(Washington, DC) - The District of Columbia Historic Preservation Office/Office of Planning presented the Historic Preservation Review Board Chair’s Award to Francis L. Cardozo High School at the Annual Awards for Excellence in Historic Preservation Thursday, May 15th at DAR Constitution Hall. In total, 11 awards were presented to individuals, businesses and local organizations for exemplary work and commitment to historic preservation, archaeology, education and lifetime achievement.
The award was presented to the District of Columbia Department of General Services, Hartman-Cox Architects, Grim + Parker Architects and GSC-Sigal, LLC, who were responsible for the design and construction of the $130 million modernization. “We are truly honored to have the opportunity to complete projects such as Cardozo High School which represents the best in bringing modern design and construction to the District’s most historic and vital assets,” said Brian J. Hanlon, Director of the Department of General Services.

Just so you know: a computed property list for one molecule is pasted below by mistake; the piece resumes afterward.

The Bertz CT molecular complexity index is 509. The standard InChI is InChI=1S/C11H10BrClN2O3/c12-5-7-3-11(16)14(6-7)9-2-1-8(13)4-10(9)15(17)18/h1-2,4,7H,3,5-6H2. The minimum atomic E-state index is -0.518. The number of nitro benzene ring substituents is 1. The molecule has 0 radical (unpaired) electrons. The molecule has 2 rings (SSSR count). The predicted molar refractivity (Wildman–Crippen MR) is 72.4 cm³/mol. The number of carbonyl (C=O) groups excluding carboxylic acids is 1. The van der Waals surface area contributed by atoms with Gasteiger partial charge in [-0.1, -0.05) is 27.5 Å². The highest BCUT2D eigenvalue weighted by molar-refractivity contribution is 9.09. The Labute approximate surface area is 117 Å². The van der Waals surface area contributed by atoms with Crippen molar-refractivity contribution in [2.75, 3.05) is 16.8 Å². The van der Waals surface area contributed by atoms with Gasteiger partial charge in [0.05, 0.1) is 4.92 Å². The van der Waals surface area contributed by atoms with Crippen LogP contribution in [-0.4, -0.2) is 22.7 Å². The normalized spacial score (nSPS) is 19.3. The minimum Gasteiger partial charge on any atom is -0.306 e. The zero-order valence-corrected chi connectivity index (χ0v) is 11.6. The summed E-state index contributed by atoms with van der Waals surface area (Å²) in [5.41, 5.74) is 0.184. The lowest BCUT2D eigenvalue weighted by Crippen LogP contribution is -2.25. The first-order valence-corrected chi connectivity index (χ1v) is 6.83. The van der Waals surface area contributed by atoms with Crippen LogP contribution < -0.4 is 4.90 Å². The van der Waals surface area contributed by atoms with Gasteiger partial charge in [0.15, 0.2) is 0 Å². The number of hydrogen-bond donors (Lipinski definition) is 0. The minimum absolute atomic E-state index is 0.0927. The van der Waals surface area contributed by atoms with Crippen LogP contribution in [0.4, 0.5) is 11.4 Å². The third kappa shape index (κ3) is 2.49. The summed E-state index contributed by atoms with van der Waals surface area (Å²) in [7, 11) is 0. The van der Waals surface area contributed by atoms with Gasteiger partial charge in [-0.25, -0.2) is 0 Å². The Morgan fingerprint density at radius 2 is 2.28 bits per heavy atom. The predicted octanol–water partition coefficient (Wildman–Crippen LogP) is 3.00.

Francis L. Cardozo High School is an individually landmarked Elizabethan/renaissance public high school that was erected in 1914-16. The 300,000 sq. ft. building was originally designed to accommodate 2,500 students and played a significant role in the development of education in the United States.
This modernization project created a new modern school in a fully renovated historic school building, supporting the education needs and goals of the students and faculty, as well as returning a historically significant building back to its monumental distinction. The project was completed with careful consideration for the incorporation of energy-efficient elements including the mechanical, plumbing, and electrical systems which will assist in greatly reducing the energy consumption of the building and a green-roof to aid with storm water management. The school is tracking to achieve a minimum of LEED Gold for Schools rating.
In addition to the modernization of the existing school, a 47,000 sq. ft. regulation gymnasium addition was constructed directly adjacent to the school on area originally used for parking and loading. The gym was partially recessed in order to maintain the community’s sightlines to the DC skyline and to provide the required parking on the roof of the gym. This allowed the project to maintain the existing historic landscaped terraces on the east side of the building intact.
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